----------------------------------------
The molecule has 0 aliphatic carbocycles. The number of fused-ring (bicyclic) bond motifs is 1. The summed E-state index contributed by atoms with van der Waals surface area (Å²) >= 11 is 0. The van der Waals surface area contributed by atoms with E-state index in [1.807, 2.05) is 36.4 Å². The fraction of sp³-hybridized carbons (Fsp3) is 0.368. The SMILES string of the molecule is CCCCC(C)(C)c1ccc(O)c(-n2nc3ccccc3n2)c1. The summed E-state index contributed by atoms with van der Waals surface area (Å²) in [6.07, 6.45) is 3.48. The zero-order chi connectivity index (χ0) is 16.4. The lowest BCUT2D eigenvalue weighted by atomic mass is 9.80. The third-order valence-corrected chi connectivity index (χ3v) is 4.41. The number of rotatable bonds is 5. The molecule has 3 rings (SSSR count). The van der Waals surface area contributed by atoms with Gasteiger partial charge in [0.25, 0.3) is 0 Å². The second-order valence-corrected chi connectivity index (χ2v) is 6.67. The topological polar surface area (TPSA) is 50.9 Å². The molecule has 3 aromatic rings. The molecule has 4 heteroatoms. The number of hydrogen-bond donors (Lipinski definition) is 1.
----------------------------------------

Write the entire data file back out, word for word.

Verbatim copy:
The molecule has 0 aliphatic carbocycles. The number of fused-ring (bicyclic) bond motifs is 1. The summed E-state index contributed by atoms with van der Waals surface area (Å²) >= 11 is 0. The van der Waals surface area contributed by atoms with E-state index in [1.807, 2.05) is 36.4 Å². The fraction of sp³-hybridized carbons (Fsp3) is 0.368. The SMILES string of the molecule is CCCCC(C)(C)c1ccc(O)c(-n2nc3ccccc3n2)c1. The summed E-state index contributed by atoms with van der Waals surface area (Å²) in [6.07, 6.45) is 3.48. The zero-order chi connectivity index (χ0) is 16.4. The lowest BCUT2D eigenvalue weighted by atomic mass is 9.80. The third-order valence-corrected chi connectivity index (χ3v) is 4.41. The number of rotatable bonds is 5. The molecule has 3 rings (SSSR count). The van der Waals surface area contributed by atoms with Gasteiger partial charge in [0.25, 0.3) is 0 Å². The second-order valence-corrected chi connectivity index (χ2v) is 6.67. The topological polar surface area (TPSA) is 50.9 Å². The molecule has 3 aromatic rings. The molecule has 4 heteroatoms. The number of hydrogen-bond donors (Lipinski definition) is 1.